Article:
Officials estimate proceeds could net $1B for capital repairs
The agency released a request for expressions of interest this week, seeking proposals from developers who own land adjacent to NYCHA properties to acquire the air rights. Officials estimate that proceeds from the air rights sales could net $1 billion for capital repairs — a fraction of the $40 billion needed for renovations across NYCHA’s portfolio.
The “Transfer to Preserve” program, the name given to the agency’s initiative to sell its air rights, was part of “NYCHA 2.0,” a plan proposed in December 2018 by the de Blasio administration to address the agency’s mounting capital needs. Though developers already have the ability to approach NYCHA with an offer for its air rights, the agency hopes to streamline the process and create a “citywide clearing house for evaluating the feasibility of incoming air rights proposals.”
“We want to remind people that we are interested,” said Jonathan Gouveia, NYCHA’s senior vice president of real estate. “In the absence of this procurement, these conversations would continue to happen, but they may not happen as robustly as they could.”
As part of the sales, developers and NYCHA will order separate appraisals to determine the value of the air rights. NYCHA will have to conduct an environmental review for the U.S. Department of Housing and Urban Development showing that the new development that results from the deal will “not have an adverse impact on the residents, community, and surrounding environment.”
NYCHA estimates that after it greenlights proposals submitted by developers, the pre-closing approval process should take nine to 14 months.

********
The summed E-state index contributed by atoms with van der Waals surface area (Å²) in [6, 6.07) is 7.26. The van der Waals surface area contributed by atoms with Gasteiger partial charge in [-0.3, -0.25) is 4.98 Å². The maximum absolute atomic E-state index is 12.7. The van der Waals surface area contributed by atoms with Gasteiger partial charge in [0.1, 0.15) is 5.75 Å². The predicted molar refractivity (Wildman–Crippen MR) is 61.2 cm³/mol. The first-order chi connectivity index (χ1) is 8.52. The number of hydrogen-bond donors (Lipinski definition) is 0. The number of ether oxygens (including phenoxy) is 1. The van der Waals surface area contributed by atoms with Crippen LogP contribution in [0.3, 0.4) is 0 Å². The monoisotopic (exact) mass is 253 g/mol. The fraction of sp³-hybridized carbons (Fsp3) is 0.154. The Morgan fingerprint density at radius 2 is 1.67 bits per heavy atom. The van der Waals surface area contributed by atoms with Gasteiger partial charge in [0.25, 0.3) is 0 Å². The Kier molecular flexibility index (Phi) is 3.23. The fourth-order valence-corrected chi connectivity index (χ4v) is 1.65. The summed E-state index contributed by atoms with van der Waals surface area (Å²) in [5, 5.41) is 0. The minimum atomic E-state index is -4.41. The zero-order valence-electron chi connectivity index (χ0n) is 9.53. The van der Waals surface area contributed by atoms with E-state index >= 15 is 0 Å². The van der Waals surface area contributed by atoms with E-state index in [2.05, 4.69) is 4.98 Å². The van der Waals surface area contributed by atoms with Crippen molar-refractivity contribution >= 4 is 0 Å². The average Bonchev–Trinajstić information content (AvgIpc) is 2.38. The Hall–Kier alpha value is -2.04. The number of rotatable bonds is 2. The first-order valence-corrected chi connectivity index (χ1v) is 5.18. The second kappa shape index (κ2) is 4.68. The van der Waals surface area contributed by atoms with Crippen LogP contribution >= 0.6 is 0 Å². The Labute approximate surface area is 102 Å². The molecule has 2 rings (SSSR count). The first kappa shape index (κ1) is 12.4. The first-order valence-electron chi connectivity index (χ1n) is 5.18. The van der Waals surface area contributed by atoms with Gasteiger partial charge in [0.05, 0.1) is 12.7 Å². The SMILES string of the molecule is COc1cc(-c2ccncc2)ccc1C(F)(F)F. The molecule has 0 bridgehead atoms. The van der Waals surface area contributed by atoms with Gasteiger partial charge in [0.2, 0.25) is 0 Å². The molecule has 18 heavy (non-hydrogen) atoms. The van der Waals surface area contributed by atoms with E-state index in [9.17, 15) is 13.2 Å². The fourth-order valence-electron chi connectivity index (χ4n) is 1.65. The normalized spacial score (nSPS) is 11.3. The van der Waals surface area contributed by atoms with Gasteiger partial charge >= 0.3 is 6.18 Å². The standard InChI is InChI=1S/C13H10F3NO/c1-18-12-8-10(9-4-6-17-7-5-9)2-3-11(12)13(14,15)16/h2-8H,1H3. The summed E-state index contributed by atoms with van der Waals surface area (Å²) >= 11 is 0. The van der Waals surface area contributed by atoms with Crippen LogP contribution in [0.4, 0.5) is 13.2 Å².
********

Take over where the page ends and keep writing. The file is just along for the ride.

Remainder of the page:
Since at least 2017, several developers have actively lobbied NYCHA to buy its air rights, according real estate news website PincusCo. Maddd Equities and Joy Construction began lobbying the agency in the second half of 2017 to acquire more than 90,000 square feet of unused rights at NYCHA’s Ingersoll Houses in Brooklyn. The agency and developers announced in October that the deal would close for nearly $25 million.
In a recent report, the Pratt Center for Community Development recommended that unused air rights at Gowanus Houses, Wyckoff Gardens and 572 Warren Street be offered up as part of the proposed Gowanus rezoning.
But the sale of air rights could face the challenge of resident opposition. Residents and local politicians have vehemently opposed both a proposal to demolish and rebuild Fulton Houses in Chelsea, and plans to build a new 50-story building on a playground adjacent to the Holmes Towers complex.
Brian Strout, of air rights advisory firm City Center Real Estate, noted that pricing could be a main point of tension.
“It remains to be seen how the RFEI will translate into actual transactions that would not have otherwise happened,” he said in an email. “There has been an adjacent owner/developer that has been in negotiations with NYCHA for at least five months, and both parties are still stuck at a price impasse.”
Additional reporting by Erin Hudson